Periodic Reporting for period 1 - HyHeat (Profiling gene expression in Hydra vulgaris following Gold Nanoparticle-mediated hyperthermia)
Reporting period: 2015-09-01 to 2017-08-31
While significant efforts have been made to develop suitable NPs with appropriate heating capabilities, to date, the molecular mechanisms underlying the in vivo cellular responses to heat stress remain unclear.
Therefore, the overall aim of the HyHeat project is to use an invertebrate model (Hydra vulgaris) to screen the heating capabilities of different AuNPs in vivo, with the grand aim of understanding the cellular responses to heat stress and therefore taking the first steps towards improving nanoparticle mediated HT efficacy for therapeutic purposes. A simple invertebrate organism have been used, in line with European strategies aimed to reduce vertebrate experimentation. During the project, we have synthesized different types of AuNPs and fully characterized them. The toxicity in the animals have been assessed using different techniques, before proceeding to laser irradiation. Lastly, gene expression profiling after laser irradiation in Hydra has been performed. It has been possible to characterize the heating capabilities of the AuNPs in vivo and select deregulated genes upon irradiation.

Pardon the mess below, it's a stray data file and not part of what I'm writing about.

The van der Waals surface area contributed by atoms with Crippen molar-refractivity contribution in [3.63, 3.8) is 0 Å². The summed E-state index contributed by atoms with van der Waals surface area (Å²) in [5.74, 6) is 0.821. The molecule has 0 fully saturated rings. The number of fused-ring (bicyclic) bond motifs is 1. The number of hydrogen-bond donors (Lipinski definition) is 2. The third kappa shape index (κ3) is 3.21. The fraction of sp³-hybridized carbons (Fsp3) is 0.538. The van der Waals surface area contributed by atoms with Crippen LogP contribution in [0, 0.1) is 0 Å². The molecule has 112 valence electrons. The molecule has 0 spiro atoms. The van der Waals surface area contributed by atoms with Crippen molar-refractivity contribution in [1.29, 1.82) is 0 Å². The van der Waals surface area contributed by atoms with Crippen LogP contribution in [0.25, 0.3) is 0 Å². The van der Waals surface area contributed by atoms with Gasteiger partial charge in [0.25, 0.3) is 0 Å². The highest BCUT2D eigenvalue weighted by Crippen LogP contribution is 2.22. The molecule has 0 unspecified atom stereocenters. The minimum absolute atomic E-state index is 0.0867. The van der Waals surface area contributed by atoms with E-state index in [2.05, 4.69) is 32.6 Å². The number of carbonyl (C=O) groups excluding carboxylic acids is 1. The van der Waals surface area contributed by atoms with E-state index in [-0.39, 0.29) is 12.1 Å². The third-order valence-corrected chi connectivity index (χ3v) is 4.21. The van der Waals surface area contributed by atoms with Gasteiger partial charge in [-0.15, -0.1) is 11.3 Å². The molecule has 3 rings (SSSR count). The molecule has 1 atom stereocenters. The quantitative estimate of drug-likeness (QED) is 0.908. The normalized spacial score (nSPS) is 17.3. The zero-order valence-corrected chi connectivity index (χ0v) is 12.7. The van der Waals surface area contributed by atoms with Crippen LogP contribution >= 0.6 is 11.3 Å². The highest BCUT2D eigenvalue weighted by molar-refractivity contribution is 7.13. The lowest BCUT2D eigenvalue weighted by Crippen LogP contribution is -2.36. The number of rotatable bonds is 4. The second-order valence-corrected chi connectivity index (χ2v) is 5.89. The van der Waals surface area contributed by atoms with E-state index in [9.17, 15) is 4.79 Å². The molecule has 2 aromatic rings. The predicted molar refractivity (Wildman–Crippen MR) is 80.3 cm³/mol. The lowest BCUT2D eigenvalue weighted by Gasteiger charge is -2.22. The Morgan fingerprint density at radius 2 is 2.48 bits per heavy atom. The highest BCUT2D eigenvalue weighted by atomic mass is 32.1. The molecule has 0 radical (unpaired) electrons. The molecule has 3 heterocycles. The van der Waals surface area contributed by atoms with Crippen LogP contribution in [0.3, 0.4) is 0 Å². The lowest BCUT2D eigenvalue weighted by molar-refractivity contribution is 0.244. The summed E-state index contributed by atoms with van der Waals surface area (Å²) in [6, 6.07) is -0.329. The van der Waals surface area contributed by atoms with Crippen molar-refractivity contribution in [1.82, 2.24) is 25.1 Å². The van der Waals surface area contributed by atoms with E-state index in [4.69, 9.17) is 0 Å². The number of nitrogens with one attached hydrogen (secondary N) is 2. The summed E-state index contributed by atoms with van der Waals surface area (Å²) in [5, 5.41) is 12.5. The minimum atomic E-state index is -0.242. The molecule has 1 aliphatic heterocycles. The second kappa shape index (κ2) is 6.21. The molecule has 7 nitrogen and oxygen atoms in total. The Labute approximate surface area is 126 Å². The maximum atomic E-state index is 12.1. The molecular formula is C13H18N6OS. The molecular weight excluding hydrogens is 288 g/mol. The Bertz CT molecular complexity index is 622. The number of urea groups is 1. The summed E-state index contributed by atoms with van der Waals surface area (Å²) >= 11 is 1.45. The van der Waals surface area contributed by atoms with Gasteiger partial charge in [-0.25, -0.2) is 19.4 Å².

Both types of AuNPs have been incubated with Hydra to test the toxicity in adult animals, using different assays, namely alterations in the morphology of the animals, in the regeneration rates or the reproduction processes. To study the biodistribution of the nanoparticles, fluorescence microscopy, TEM and ICP have been used.
Laser irradiation conditions were tuned to obtain a mild and sublethal hyperthermia treatment. For measuring the modulation of the genes upon laser irradiation, qRT-PCR was performed. Cell necrosis and viability were also evaluated using DAPI and propidium iodide staining. After the molecular analysis we have been able to classify the AuNP heating capabilities in vivo and to identify the genes that are deregulated upon laser irradiation. In mice, it has been shown that AuNPs are not toxic either at short or long term, which is a good point for the design of future PTT experiments.
The main results of the project have been disseminated using different channels depending on the target audience. In a scientific context, one manuscript have been published, and three are being prepared or under review. The results have been presented in four scientific conferences and invited talks at different Research Institutes. Outreach activities for general public have been performed for elementary and secondary schools, as well as publishing an article in a non-scientific journal.